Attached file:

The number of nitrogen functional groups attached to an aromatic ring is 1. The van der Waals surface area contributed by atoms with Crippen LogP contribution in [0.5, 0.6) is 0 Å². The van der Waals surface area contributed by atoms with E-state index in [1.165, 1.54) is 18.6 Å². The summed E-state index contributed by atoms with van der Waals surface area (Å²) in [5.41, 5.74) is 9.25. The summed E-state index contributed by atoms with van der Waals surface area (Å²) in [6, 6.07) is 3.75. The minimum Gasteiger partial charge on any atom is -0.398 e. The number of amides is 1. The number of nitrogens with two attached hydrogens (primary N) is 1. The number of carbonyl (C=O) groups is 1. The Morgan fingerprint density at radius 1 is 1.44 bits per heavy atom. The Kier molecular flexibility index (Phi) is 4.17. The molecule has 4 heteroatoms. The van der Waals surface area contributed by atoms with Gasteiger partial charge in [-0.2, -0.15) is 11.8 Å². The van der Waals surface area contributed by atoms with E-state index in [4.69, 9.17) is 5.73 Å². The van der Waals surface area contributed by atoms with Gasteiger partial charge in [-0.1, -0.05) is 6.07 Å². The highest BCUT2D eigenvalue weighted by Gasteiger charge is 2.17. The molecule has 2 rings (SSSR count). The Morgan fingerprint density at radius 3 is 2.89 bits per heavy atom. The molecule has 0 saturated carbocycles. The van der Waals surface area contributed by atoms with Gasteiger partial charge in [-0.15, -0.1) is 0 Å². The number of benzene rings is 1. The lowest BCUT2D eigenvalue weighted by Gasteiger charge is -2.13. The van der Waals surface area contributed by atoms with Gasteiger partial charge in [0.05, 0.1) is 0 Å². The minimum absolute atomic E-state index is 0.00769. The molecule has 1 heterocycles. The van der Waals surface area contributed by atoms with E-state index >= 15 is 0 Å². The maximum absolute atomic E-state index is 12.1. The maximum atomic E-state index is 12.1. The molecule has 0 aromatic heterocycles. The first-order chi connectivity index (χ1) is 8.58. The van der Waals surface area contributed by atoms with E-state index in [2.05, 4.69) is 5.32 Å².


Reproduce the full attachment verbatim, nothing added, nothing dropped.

The number of nitrogen functional groups attached to an aromatic ring is 1. The van der Waals surface area contributed by atoms with Crippen LogP contribution in [0.5, 0.6) is 0 Å². The van der Waals surface area contributed by atoms with E-state index in [1.165, 1.54) is 18.6 Å². The summed E-state index contributed by atoms with van der Waals surface area (Å²) in [5.41, 5.74) is 9.25. The summed E-state index contributed by atoms with van der Waals surface area (Å²) in [6, 6.07) is 3.75. The minimum Gasteiger partial charge on any atom is -0.398 e. The number of amides is 1. The number of nitrogens with two attached hydrogens (primary N) is 1. The number of carbonyl (C=O) groups is 1. The Morgan fingerprint density at radius 1 is 1.44 bits per heavy atom. The Kier molecular flexibility index (Phi) is 4.17. The molecule has 4 heteroatoms. The van der Waals surface area contributed by atoms with Gasteiger partial charge in [-0.2, -0.15) is 11.8 Å². The van der Waals surface area contributed by atoms with E-state index in [4.69, 9.17) is 5.73 Å². The van der Waals surface area contributed by atoms with Gasteiger partial charge in [-0.1, -0.05) is 6.07 Å². The highest BCUT2D eigenvalue weighted by Gasteiger charge is 2.17. The molecule has 2 rings (SSSR count). The Morgan fingerprint density at radius 3 is 2.89 bits per heavy atom. The molecule has 0 saturated carbocycles. The van der Waals surface area contributed by atoms with Gasteiger partial charge in [-0.15, -0.1) is 0 Å². The number of benzene rings is 1. The lowest BCUT2D eigenvalue weighted by Gasteiger charge is -2.13. The van der Waals surface area contributed by atoms with Gasteiger partial charge in [0.05, 0.1) is 0 Å². The minimum absolute atomic E-state index is 0.00769. The molecule has 1 heterocycles. The van der Waals surface area contributed by atoms with E-state index >= 15 is 0 Å². The maximum absolute atomic E-state index is 12.1. The maximum atomic E-state index is 12.1. The molecule has 0 aromatic heterocycles. The first-order chi connectivity index (χ1) is 8.58. The van der Waals surface area contributed by atoms with E-state index in [2.05, 4.69) is 5.32 Å².